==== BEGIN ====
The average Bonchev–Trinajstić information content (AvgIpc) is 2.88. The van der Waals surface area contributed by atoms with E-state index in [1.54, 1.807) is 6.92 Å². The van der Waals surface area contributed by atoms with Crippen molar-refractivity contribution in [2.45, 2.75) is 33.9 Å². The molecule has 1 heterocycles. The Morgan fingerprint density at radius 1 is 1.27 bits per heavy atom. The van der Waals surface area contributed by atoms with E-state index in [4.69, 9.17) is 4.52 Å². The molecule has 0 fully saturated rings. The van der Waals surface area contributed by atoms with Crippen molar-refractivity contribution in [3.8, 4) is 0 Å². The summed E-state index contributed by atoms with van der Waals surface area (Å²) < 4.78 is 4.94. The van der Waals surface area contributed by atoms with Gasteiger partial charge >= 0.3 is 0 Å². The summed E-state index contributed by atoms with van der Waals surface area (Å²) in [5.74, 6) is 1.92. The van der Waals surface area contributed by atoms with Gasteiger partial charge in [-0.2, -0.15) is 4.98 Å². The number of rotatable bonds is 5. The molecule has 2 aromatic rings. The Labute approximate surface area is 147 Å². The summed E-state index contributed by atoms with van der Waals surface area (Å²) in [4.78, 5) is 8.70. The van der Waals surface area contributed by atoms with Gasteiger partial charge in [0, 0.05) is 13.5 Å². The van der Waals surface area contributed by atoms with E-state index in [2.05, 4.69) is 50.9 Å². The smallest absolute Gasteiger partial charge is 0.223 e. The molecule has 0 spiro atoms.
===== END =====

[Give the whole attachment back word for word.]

The average Bonchev–Trinajstić information content (AvgIpc) is 2.88. The van der Waals surface area contributed by atoms with E-state index in [1.54, 1.807) is 6.92 Å². The van der Waals surface area contributed by atoms with Crippen molar-refractivity contribution in [2.45, 2.75) is 33.9 Å². The molecule has 1 heterocycles. The Morgan fingerprint density at radius 1 is 1.27 bits per heavy atom. The van der Waals surface area contributed by atoms with E-state index in [4.69, 9.17) is 4.52 Å². The molecule has 0 fully saturated rings. The van der Waals surface area contributed by atoms with Crippen molar-refractivity contribution in [3.8, 4) is 0 Å². The summed E-state index contributed by atoms with van der Waals surface area (Å²) < 4.78 is 4.94. The van der Waals surface area contributed by atoms with Gasteiger partial charge >= 0.3 is 0 Å². The summed E-state index contributed by atoms with van der Waals surface area (Å²) in [5.74, 6) is 1.92. The van der Waals surface area contributed by atoms with Gasteiger partial charge in [-0.2, -0.15) is 4.98 Å². The number of rotatable bonds is 5. The molecule has 2 aromatic rings. The Labute approximate surface area is 147 Å². The summed E-state index contributed by atoms with van der Waals surface area (Å²) in [4.78, 5) is 8.70. The van der Waals surface area contributed by atoms with Gasteiger partial charge in [0, 0.05) is 13.5 Å². The van der Waals surface area contributed by atoms with E-state index in [2.05, 4.69) is 50.9 Å². The smallest absolute Gasteiger partial charge is 0.223 e. The molecule has 0 spiro atoms.